Placenta abruptio is separation of the placenta (the organ that nourishes the fetus) from the site of uterine implantation before delivery of the fetus.
Alternative NamesPremature separation of placenta; Ablatio placentae; Abruptio placentae; Placental abruption
It is frequently difficult to determine the exact causes of placenta abruptio. Direct causes that result in placenta abruptio are quite rare, but include injury to the abdomen from an auto accident or fall, sudden loss in uterine volume (can occur with rapid loss of amniotic fluid or the delivery of a first twin), or an abnormally short umbilical cord.
Risk factors include:
- A placenta abruptio in a previous pregnancy. After one prior episode there is a 10 - 17% recurrence; after two previous episodes the chance of recurrence exceeds 20%.
High blood pressure during pregnancy. Approximately 50% of placenta abruptio cases severe enough to cause fetal death are associated with high blood pressure.
- Increased maternal age
- Large number of prior deliveries
- Increased uterine distention (as may occur with multiple pregnancies or abnormally large volume of amniotic fluid)
- Cigarette smoking
- Cocaine use
- Drinking more than 14 alcoholic drinks per week during pregnancy.
The incidence of placenta abruptio, including any amount of placental separation prior to delivery, is about 1 out of 150 deliveries. The severe form, which results in fetal death, occurs only in about 1 out of 500 to 750 deliveries.
- Vaginal bleeding
- Abdominal pain
- Back pain
Exams and Tests
Tests may include:
- Pelvic exam
- CBC, may note decreased hematocrit or hemoglobin and platelets
- Prothrombin time test
- Partial thromboplastin time test
- Fibrinogen level test
- Abdominal ultrasound
Treatment may include IV (intravenous) fluid replacement and blood transfusion. The mother will be carefully monitored for symptoms of shock and signs of fetal distress, which include abnormal heart rates.
An emergency cesarean section may be necessary. If the fetus is very immature and there is only a small separation, the mother may be kept in the hospital for close observation and released after several days the condition does not get worse
If the fetus is mature, vaginal delivery may be chosen if there is minimal distress to the mother and child. Otherwise, a cesarean section may be the preferred choice.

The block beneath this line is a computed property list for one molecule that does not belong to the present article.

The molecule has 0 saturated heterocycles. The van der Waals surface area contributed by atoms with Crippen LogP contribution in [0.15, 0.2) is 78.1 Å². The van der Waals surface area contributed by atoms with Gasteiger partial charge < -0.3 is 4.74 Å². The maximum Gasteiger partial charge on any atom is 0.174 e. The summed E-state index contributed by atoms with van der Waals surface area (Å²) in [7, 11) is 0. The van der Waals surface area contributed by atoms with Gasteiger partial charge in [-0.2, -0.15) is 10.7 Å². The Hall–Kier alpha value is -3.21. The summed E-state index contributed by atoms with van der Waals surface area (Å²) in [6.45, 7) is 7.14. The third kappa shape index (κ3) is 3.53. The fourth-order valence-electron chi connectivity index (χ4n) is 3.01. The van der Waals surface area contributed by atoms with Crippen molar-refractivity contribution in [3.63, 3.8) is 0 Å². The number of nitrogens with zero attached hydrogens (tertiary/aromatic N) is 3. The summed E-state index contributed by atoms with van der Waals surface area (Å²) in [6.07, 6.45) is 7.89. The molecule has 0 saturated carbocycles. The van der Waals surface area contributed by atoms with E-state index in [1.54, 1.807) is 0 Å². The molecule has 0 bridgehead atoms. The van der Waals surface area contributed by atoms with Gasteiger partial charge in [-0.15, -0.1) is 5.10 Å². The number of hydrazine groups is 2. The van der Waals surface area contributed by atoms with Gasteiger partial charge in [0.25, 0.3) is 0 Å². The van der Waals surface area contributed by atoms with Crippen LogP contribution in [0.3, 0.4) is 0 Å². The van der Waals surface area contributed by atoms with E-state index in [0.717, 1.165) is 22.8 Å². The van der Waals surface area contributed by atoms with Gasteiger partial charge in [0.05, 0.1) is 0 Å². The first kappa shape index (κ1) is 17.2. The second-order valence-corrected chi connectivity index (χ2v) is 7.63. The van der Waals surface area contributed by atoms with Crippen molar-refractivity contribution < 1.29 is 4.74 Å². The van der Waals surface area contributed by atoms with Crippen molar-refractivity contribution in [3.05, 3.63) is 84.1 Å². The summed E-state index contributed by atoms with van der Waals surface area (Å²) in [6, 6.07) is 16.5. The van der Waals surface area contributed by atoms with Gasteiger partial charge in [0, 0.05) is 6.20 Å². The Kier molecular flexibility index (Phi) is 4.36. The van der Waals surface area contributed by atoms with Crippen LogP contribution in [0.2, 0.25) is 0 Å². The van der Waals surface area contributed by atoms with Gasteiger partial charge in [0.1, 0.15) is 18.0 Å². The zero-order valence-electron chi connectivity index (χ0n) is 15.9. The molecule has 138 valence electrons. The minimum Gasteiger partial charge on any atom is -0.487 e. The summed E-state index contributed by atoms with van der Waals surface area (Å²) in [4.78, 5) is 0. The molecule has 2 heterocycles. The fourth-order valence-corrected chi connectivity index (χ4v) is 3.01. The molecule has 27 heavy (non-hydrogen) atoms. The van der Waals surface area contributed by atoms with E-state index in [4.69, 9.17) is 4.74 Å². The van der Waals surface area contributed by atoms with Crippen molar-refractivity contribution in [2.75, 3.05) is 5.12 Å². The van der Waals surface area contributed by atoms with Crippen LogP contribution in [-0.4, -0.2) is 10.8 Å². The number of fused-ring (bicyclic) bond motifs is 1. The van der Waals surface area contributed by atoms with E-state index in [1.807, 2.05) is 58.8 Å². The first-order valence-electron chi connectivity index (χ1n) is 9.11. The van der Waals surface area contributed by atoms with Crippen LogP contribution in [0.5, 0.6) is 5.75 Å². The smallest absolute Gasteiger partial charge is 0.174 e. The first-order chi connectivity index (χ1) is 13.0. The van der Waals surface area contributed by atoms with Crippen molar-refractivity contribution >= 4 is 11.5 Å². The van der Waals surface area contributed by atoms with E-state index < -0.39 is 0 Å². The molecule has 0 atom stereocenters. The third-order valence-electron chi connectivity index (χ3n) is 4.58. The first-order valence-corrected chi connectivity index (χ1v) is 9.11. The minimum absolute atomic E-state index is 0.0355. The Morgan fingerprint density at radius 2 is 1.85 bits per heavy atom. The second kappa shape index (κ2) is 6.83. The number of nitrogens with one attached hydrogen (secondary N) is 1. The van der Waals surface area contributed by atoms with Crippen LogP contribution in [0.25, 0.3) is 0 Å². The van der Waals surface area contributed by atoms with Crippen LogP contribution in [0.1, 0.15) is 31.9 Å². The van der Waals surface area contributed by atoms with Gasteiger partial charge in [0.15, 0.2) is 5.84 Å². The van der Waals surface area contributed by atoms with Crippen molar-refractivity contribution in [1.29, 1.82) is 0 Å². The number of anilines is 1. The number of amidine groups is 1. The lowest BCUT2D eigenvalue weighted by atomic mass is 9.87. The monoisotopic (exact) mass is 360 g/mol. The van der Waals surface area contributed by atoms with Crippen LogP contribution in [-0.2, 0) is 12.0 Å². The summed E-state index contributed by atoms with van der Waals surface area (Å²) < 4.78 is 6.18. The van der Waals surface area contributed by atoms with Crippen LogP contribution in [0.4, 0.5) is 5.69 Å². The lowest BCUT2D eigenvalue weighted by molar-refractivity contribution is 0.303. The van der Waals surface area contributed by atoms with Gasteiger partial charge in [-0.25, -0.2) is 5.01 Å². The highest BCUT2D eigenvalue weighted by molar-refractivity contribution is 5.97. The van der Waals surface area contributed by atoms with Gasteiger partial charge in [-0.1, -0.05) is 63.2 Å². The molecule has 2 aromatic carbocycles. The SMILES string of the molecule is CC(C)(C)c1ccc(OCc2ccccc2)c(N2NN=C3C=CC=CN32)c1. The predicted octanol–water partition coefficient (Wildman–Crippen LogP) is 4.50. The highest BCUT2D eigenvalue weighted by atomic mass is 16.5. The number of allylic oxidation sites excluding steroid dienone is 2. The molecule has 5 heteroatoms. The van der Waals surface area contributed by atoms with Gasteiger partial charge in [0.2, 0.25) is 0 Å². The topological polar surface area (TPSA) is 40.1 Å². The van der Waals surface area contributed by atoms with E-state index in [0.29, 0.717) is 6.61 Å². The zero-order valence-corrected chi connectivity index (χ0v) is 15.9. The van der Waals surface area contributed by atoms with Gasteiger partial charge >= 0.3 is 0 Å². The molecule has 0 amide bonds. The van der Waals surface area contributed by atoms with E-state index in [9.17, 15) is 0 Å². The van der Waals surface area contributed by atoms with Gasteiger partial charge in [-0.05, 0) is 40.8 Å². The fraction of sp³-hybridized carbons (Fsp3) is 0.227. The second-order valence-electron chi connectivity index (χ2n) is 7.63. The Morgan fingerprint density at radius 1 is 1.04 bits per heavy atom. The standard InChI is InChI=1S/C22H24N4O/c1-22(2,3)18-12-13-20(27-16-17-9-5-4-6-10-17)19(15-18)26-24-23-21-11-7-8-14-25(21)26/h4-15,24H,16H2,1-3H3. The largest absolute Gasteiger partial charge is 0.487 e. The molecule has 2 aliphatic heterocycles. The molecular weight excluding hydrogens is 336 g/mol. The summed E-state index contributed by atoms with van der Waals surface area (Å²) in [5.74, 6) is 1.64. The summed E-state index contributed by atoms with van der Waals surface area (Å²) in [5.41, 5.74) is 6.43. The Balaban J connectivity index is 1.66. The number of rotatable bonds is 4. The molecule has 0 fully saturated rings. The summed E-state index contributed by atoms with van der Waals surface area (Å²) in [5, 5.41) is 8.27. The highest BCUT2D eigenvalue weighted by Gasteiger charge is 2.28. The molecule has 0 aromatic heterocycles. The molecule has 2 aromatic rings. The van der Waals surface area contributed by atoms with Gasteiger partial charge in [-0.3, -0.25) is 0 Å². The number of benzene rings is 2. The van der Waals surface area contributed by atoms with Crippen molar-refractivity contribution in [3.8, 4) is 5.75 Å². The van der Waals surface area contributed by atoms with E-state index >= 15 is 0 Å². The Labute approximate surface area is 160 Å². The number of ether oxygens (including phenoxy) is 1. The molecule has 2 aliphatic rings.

The mother does not usually die from this condition. Maternal death rates in various parts of the world range from 0.5-5%. Early diagnosis of the condition and adequate treatment should decrease the maternal death rate even further. Fetal death rates range from 20-35%. Upon hospital admission, no fetal heart tone is detectable in about 15% of cases.
Fetal distress appears early in the condition in approximately 50% of cases. The infants who live have a 40-50% chance of complications, which range from mild to severe. Concealed vaginal bleeding in pregnancy, excessive loss of blood resulting in shock, absence of labor, a closed cervix, and delayed diagnosis and treatment may increase the risk of maternal or fetal death.
Excessive loss of blood may lead to shock and possible fetal and/or maternal death. If the site of placental attachment starts to hemorrhage after the delivery and loss of blood cannot be controlled by other means, a hysterectomy (removal of the uterus) may become necessary.
When to Contact a Medical Professional
See your health care provider immediately, call the local emergency number (such as 911), or get to the emergency room if you are pregnant and symptoms of placenta abruptio develop. This may rapidly become an emergency condition that threatens both the mother and the baby.
Avoid drinking, smoking, or using recreational drugs during pregnancy. Get early and continuous prenatal care.
Early recognition and proper management of conditions in the mother such as diabetes and high blood pressure also decrease the risk of placenta abruptio.